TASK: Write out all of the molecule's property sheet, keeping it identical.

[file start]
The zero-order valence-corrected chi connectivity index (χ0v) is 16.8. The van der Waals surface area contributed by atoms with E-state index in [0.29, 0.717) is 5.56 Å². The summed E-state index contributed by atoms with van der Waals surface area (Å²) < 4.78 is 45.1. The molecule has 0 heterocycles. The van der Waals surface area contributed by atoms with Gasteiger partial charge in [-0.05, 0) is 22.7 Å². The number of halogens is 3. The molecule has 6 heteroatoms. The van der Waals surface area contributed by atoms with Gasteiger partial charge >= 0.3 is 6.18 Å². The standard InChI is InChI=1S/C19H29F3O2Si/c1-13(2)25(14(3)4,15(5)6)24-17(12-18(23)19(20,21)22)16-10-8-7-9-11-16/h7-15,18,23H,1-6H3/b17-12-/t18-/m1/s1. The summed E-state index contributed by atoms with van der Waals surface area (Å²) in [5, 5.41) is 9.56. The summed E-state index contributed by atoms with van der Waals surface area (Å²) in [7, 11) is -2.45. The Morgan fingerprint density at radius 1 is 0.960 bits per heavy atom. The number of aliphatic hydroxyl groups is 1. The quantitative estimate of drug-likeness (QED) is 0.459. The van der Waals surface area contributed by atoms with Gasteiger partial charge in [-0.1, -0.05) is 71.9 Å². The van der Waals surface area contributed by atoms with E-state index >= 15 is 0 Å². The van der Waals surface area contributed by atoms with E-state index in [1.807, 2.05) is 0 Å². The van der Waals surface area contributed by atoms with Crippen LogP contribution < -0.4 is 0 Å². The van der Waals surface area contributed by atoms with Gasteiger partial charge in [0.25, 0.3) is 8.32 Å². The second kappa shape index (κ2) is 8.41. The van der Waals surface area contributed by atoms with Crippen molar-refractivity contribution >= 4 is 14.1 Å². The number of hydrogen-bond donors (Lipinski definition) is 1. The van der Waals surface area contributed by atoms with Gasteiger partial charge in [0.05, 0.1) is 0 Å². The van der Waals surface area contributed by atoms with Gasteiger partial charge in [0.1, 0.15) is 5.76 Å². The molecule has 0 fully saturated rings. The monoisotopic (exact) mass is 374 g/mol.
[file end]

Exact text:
The zero-order valence-corrected chi connectivity index (χ0v) is 16.8. The van der Waals surface area contributed by atoms with E-state index in [0.29, 0.717) is 5.56 Å². The summed E-state index contributed by atoms with van der Waals surface area (Å²) < 4.78 is 45.1. The molecule has 0 heterocycles. The van der Waals surface area contributed by atoms with Gasteiger partial charge in [-0.05, 0) is 22.7 Å². The number of halogens is 3. The molecule has 6 heteroatoms. The van der Waals surface area contributed by atoms with Gasteiger partial charge >= 0.3 is 6.18 Å². The standard InChI is InChI=1S/C19H29F3O2Si/c1-13(2)25(14(3)4,15(5)6)24-17(12-18(23)19(20,21)22)16-10-8-7-9-11-16/h7-15,18,23H,1-6H3/b17-12-/t18-/m1/s1. The summed E-state index contributed by atoms with van der Waals surface area (Å²) in [5, 5.41) is 9.56. The summed E-state index contributed by atoms with van der Waals surface area (Å²) in [7, 11) is -2.45. The Morgan fingerprint density at radius 1 is 0.960 bits per heavy atom. The number of aliphatic hydroxyl groups is 1. The quantitative estimate of drug-likeness (QED) is 0.459. The van der Waals surface area contributed by atoms with Gasteiger partial charge in [-0.1, -0.05) is 71.9 Å². The van der Waals surface area contributed by atoms with E-state index >= 15 is 0 Å². The van der Waals surface area contributed by atoms with E-state index in [1.807, 2.05) is 0 Å². The van der Waals surface area contributed by atoms with Crippen LogP contribution < -0.4 is 0 Å². The van der Waals surface area contributed by atoms with Gasteiger partial charge in [0.25, 0.3) is 8.32 Å². The second kappa shape index (κ2) is 8.41. The van der Waals surface area contributed by atoms with Crippen molar-refractivity contribution >= 4 is 14.1 Å². The number of hydrogen-bond donors (Lipinski definition) is 1. The van der Waals surface area contributed by atoms with Gasteiger partial charge in [0.05, 0.1) is 0 Å². The van der Waals surface area contributed by atoms with Gasteiger partial charge in [0.1, 0.15) is 5.76 Å². The molecule has 0 fully saturated rings. The monoisotopic (exact) mass is 374 g/mol.